NASA’s ‘Flying Saucer’ For Mars Landings Gets Put To The Test

This artist's concept shows the test vehicle for NASA's Low-Density Supersonic Decelerator (LDSD), designed to test landing technologies for future Mars missions. Credits: NASA/JPL-Caltech
This artist’s concept shows the test vehicle for NASA’s Low-Density Supersonic Decelerator (LDSD), designed to test landing technologies for future Mars missions.
Credit: NASA/JPL-Caltech

Sometime before 2:30 p.m. CDT tomorrow, NASA will test a new way of landing heavy equipment on Mars using a ‘flying saucer’ design. It’s called the Low-Density Supersonic Decelerator (LDSD), and it’s designed to inflate into a large disk dragging a parachute behind it.

NASA landed the Curiosity rover on Mars using an aeroshell, parachute and an innovative rocket platform. Credit: NASA
NASA landed the Curiosity rover on Mars stepwise using an aeroshell, parachute and an innovative rocket platform for the final powered descent. Credit: NASA

Whenever we launch a Mars landing mission, reaching the surface safely is critical. All the rovers and other Mars landing probes were packaged in heat-resistant aeroshells which protected their delicate instruments during the initial high-speed entry through the Martian atmosphere. Then, large parachutes were deployed in the thin Martian air to further slow the landers. Finally, rockets, or in the case of the Curiosity rover, a unique rocket-tether platform, slowed the descent to a gentle touchdown.

The Opportunity and Spirit rovers were protected in a cluster of airbags which dropped from the chutes and bounced many times on the surface until coming to a standstill.


LDSD: Supersonic Test Flight

All of this trouble comes from Mars’ paucity of good, thick air. On Earth, parachutes work fine because the density of the atmosphere is so much greater than Mars. On the airless moon, parachutes don’t work at all, and rocket-powered descent is the only option. Mars is somewhere in between with enough air for parachutes but not enough to slow a landing vehicle to a safe speed. The planet’s also missing those oceans for a more cushy landing.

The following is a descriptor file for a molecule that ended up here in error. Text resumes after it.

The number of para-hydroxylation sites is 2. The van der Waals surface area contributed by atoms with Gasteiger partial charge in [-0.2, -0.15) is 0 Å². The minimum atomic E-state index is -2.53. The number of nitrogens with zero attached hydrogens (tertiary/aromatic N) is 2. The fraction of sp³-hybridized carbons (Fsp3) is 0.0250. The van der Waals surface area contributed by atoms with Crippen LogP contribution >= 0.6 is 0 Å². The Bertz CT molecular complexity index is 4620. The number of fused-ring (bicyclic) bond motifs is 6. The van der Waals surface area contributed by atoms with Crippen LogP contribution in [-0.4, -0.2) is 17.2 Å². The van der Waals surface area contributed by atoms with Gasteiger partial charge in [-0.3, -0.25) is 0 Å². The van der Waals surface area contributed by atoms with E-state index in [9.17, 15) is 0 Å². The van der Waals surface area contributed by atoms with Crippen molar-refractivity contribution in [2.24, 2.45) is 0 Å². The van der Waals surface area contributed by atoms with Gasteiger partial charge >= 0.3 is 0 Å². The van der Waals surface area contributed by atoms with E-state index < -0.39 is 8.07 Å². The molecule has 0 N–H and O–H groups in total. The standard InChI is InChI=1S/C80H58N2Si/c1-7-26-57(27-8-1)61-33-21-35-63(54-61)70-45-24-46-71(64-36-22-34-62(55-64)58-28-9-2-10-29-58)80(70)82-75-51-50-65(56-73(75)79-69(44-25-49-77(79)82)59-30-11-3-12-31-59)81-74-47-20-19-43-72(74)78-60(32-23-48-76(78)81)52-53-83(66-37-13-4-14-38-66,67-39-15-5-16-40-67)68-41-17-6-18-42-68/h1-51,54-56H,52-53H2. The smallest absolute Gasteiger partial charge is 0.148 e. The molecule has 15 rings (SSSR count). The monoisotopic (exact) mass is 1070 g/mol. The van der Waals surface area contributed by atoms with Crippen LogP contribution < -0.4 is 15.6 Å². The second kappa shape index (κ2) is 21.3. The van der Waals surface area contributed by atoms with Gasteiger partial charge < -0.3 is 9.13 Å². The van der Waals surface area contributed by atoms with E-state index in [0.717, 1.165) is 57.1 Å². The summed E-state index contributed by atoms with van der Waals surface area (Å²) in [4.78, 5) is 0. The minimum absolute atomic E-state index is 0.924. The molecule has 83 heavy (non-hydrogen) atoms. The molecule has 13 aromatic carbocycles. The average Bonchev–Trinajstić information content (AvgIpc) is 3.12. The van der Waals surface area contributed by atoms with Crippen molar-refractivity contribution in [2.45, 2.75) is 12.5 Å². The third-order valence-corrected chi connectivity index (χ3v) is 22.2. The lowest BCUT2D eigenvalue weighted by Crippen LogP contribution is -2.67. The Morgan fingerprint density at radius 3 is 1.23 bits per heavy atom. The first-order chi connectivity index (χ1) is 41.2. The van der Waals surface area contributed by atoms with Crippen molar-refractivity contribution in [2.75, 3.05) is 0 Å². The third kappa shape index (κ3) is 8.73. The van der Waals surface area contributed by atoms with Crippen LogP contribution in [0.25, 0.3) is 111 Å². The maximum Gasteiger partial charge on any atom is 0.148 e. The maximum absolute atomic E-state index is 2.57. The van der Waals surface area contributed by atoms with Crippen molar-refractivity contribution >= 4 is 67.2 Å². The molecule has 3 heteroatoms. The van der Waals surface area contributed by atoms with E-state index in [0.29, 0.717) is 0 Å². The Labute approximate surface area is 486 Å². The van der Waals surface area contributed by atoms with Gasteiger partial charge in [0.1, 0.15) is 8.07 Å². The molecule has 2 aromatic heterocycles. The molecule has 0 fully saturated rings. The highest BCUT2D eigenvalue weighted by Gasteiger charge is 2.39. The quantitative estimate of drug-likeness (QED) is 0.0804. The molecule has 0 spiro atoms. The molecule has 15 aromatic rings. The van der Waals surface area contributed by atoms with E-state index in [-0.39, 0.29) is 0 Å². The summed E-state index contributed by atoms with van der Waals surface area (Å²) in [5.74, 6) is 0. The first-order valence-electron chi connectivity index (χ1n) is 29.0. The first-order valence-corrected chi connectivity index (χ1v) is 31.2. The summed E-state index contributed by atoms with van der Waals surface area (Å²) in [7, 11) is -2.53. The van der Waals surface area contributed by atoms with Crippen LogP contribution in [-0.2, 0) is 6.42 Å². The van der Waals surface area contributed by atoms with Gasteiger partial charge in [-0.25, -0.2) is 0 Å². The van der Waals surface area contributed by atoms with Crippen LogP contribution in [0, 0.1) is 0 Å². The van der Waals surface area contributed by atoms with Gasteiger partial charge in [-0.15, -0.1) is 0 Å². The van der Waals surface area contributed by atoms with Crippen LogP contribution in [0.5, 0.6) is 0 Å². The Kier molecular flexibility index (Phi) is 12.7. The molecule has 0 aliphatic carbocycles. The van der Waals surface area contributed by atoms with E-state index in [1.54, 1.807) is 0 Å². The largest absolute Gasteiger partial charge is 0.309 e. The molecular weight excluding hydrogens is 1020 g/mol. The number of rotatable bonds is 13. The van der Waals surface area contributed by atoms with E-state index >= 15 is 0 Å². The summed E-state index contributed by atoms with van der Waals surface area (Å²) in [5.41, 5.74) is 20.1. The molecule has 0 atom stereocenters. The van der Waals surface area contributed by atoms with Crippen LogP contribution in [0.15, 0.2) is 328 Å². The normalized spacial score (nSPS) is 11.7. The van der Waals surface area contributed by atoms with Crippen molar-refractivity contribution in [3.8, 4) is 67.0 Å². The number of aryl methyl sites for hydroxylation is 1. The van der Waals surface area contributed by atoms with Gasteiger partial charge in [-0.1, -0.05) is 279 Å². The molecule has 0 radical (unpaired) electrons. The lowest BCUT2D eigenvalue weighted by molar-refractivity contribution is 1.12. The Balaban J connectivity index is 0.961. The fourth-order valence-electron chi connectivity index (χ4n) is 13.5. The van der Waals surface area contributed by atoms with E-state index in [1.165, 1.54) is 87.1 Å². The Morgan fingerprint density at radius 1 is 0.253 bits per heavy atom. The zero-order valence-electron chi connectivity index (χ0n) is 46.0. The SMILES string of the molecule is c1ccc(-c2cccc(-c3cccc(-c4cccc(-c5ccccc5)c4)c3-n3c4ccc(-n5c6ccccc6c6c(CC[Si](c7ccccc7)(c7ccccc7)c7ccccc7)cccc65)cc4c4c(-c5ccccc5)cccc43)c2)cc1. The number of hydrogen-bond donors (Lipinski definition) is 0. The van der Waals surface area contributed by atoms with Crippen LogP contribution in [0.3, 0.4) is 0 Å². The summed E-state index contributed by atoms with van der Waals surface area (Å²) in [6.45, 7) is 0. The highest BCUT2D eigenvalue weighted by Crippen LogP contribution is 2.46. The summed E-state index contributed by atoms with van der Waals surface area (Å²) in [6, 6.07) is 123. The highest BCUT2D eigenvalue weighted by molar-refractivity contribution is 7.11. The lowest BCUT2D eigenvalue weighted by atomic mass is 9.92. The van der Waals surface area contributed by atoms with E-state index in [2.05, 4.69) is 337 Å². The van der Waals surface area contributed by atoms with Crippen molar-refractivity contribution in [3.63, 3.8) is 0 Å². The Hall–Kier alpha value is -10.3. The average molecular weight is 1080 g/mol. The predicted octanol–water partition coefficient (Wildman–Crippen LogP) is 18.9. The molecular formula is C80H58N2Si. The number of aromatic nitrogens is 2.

Weighing in at a ton, the Curiosity mission pushed the limits of current technology. If we ever hope to send larger, more robust robotic labs to Mars and especially if we’re looking to get a crew of astronauts there, new ways of landing have to be invented. Enter the LDSD.

Diagram showing each step that will happen during tomorrow's test run of the LDSD test vehicle. Credit: NASA
Diagram showing how the test run or the LDSD test vehicle will unfold. Credit: NASA

It comes in two parts — a supersonic inflatable aerodynamic decelerator (SIAD) that works in tandem with a 100-foot-wide (30 meters) supersonic parachute. During tomorrow’s test, a 400-foot-wide helium balloon will loft the LDSD test vehicle to about 120,000 feet (36,576 m). There it will fire its rocket engine to blast it further to 180,000 feet (54,865 m), where the air is about as thin as that on Mars.

Once at altitude, the SIAD will rapidly inflate to 20 feet (6 m) in diameter while dropping back to Earth at about 3 times the speed of sound (2,280 mph). The drag created by the plummeting donut will slow the package to around 1,788 mph, at which point a 110-foot-wide parachute — twice as large as that used for Curiosity — will release and slow the LDSD to a safe splashdown in the Pacific Ocean.

Flying saucer recovered! The LDSD hauled from the Pacific during a test on June 28, 2014. Credit: NASA
Flying saucer recovered! The Low-Density Supersonic Decelerator (LDSD) hauled from the Pacific during a test on June 28, 2014. Credit: NASA

The rocket on the test vehicle is only there to send the LDSD up to a higher altitude. When used on Mars, the lander will be carefully protected in the center of the saucer and the entire thingamabob will descend without a rocket. With the new technology, the agency will be able to land probes weighing between 2 and 3 tons.

NASA will beam back to Earth live imagery from the supersonic, edge-of-atmosphere test on Ustream. You can check for the latest updates on the launch by heading over to @NASA on Twitter and HERE.

 

4 Responses

Comments are closed.